Fringe Reviews, Part 1

Note that the following reviews are the completely subjective opinions of the specific writers and do not necessarily reflect the views of the other members of Assaulted Fish. Today’s featured reviewer is Kuan Foo.

In writing reviews, I hope to be able to give you an idea of what the show is like so that you have some additional information on how best to spend your time and money on the over 700 performances at this year’s Fringe. My completely subjective rating system is as follows:

5/5 Transcendent. I will likely be talking about this show for years to come and steal from it shamelessly.

4/5 Excellent. A top-notch production that deserves to be seen by as many people as possible.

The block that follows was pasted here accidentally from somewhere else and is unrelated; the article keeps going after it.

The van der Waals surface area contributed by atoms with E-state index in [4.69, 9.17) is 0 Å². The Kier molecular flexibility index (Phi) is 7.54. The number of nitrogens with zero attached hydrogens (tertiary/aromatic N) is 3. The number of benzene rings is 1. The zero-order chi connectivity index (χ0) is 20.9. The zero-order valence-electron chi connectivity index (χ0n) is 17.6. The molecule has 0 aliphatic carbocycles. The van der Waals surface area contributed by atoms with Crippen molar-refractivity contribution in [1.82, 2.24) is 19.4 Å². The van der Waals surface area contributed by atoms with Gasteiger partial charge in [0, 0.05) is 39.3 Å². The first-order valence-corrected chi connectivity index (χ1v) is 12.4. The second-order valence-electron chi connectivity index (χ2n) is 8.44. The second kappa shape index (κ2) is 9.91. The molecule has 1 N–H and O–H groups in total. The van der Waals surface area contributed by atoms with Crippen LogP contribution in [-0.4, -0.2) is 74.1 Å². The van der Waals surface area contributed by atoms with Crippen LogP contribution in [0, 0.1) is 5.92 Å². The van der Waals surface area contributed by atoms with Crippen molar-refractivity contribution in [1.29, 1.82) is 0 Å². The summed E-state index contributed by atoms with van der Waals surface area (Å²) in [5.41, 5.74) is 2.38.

3/5 Good. A solid production that may not necessarily be my thing but is still enjoyable particularly if you are a fan of the artist or the genre.

2/5 Fair. Has some good points but needs a bit more work. You pays your money and you takes your chances.

1/5 Disappointing. Friends and family only.

0/5 Uhhhh. Would not recommend unless you can get in free and then only to analyze what went wrong.

Martin DockeryThe Exclusion Zone with Martin Dockery